This year, the proceeds from the Look Beyond Addiction Awareness Walk will go towards Foundation House — a place where young men in recovery can live for up to two years (provided they have been sober for at least 30 days and have gone through some sort of treatment program) while they adjust to sober living, with support in finding employment, education and community involvement.

“Addiction affects everyone,” says Geoff Hughes, director of Foundation House. “Even if you don’t have a friend or family member who struggles with it, even just economically speaking . . . it’s everywhere.”

Harper agrees. “We’ve made the social argument — that this is someone’s mom, sister, uncle, and so on — for years. It goes so far and then falls on deaf ears. I think it would be cool if somebody put together a good economic argument. What’s this costing? How many ambulance rides have to do with addiction? What percentage of people in the emergency ward are actually there for addiction? And if we can provide immediate help to even 10 per cent of the addicted population, what would that do in terms of police calls, ambulance rides, child protection and all those costly services out there?”

Just prior to the 2.5 km walk, the day’s speakers gather on the stage to release butterflies. There’s silence as one speaker opens the cage and, one by one, the butterflies flutter out. Some float and dart amongst the crowd, others fly upwards and disappear into the sun’s rays. Hughes explains that the symbolism of the butterflies comes from a Native American legend: “According to legend, if anyone desires a wish to come true they must first capture a butterfly and whisper their wish to it. Since the butterfly can make no sound, it cannot reveal the wish to anyone but the Great Spirit who hears and sees all. In gratitude for giving the beautiful butterfly its freedom, the wish will be taken to the heavens and granted.”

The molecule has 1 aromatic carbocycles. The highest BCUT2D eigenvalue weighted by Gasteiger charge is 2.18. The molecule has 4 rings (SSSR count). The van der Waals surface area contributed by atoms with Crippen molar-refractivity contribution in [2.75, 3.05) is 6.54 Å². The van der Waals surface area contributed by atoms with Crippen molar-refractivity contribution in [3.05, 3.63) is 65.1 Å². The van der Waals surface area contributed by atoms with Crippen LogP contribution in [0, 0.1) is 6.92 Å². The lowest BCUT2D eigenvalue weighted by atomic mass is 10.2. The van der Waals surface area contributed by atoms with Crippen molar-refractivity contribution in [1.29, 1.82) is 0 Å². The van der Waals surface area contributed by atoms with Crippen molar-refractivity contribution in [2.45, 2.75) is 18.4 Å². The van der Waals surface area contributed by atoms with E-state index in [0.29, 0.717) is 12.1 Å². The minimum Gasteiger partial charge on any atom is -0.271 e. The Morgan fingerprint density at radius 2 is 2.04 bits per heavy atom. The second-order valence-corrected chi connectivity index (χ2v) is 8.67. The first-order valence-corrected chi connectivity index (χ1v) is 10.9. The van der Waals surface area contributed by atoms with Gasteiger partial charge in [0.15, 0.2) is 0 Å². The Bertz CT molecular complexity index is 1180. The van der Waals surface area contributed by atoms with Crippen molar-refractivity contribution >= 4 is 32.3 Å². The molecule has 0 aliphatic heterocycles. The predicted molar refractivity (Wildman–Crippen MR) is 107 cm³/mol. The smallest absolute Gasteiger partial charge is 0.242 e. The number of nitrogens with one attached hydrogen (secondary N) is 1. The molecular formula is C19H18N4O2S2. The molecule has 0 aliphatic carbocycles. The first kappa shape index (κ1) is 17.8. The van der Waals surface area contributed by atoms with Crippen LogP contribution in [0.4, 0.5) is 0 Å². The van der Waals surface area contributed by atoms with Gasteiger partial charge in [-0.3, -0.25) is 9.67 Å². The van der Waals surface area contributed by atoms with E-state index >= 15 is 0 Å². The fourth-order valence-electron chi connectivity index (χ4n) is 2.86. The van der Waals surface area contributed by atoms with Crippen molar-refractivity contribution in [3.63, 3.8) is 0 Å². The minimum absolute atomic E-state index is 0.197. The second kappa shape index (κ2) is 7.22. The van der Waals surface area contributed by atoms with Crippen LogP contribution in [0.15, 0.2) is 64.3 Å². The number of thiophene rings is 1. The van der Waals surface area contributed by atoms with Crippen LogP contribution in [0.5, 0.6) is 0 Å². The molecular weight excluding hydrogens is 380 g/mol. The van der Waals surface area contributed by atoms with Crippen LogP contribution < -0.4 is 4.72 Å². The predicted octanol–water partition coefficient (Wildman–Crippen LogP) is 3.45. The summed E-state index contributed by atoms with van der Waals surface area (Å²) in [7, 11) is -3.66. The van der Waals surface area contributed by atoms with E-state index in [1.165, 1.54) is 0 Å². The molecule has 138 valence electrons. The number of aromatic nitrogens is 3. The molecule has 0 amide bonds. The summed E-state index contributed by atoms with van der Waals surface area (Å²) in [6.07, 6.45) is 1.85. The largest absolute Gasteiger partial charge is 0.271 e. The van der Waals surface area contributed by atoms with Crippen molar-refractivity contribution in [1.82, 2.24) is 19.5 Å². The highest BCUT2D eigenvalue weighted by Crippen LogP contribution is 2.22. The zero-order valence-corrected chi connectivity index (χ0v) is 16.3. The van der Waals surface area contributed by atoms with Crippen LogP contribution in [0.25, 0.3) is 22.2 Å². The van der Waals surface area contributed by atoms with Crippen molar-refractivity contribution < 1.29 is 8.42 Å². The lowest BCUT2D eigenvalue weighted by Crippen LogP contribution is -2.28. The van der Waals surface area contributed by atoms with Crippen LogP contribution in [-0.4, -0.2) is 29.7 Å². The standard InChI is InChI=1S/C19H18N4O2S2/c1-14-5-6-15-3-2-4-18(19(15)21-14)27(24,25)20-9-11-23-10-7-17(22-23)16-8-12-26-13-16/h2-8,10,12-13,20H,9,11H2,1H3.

Barnhart’s wish is evident. At the end of the day, the message she hopes to get across through the Look Beyond Addiction Walk reiterates the importance of time.

“It is time now for change. It is time to get real about the problems in our community, to make treatment accessible. It’s time for people to realize it’s all around us, and that it could happen to them.”